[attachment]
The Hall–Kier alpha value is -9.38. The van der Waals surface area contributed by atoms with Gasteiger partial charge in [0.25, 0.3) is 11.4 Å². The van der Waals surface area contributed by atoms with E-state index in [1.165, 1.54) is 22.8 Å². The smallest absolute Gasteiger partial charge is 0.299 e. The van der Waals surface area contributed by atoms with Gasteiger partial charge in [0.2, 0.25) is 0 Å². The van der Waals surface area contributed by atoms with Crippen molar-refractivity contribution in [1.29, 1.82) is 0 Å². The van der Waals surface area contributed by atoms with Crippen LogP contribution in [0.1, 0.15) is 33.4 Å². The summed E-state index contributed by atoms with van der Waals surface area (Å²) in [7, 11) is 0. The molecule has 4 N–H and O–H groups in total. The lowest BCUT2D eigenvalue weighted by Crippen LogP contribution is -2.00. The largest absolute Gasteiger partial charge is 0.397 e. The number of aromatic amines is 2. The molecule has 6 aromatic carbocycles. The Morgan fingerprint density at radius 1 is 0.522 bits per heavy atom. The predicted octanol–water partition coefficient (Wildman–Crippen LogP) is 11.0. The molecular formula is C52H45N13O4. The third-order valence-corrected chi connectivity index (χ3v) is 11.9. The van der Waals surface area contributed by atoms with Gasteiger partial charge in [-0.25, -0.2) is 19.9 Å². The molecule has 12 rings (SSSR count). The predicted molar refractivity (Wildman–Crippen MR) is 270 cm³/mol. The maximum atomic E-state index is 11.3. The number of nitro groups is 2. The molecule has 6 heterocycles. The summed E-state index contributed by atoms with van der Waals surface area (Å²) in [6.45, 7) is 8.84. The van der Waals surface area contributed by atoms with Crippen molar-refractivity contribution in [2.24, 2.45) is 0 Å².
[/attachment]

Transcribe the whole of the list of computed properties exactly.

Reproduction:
The Hall–Kier alpha value is -9.38. The van der Waals surface area contributed by atoms with Gasteiger partial charge in [0.25, 0.3) is 11.4 Å². The van der Waals surface area contributed by atoms with E-state index in [1.165, 1.54) is 22.8 Å². The smallest absolute Gasteiger partial charge is 0.299 e. The van der Waals surface area contributed by atoms with Gasteiger partial charge in [0.2, 0.25) is 0 Å². The van der Waals surface area contributed by atoms with Crippen molar-refractivity contribution in [1.29, 1.82) is 0 Å². The van der Waals surface area contributed by atoms with Crippen LogP contribution in [0.1, 0.15) is 33.4 Å². The summed E-state index contributed by atoms with van der Waals surface area (Å²) in [7, 11) is 0. The molecule has 4 N–H and O–H groups in total. The lowest BCUT2D eigenvalue weighted by Crippen LogP contribution is -2.00. The largest absolute Gasteiger partial charge is 0.397 e. The number of aromatic amines is 2. The molecule has 6 aromatic carbocycles. The Morgan fingerprint density at radius 1 is 0.522 bits per heavy atom. The predicted octanol–water partition coefficient (Wildman–Crippen LogP) is 11.0. The molecular formula is C52H45N13O4. The third-order valence-corrected chi connectivity index (χ3v) is 11.9. The van der Waals surface area contributed by atoms with Gasteiger partial charge in [-0.25, -0.2) is 19.9 Å². The molecule has 12 rings (SSSR count). The predicted molar refractivity (Wildman–Crippen MR) is 270 cm³/mol. The maximum atomic E-state index is 11.3. The number of nitro groups is 2. The molecule has 6 heterocycles. The summed E-state index contributed by atoms with van der Waals surface area (Å²) in [6.45, 7) is 8.84. The van der Waals surface area contributed by atoms with Crippen molar-refractivity contribution in [2.24, 2.45) is 0 Å².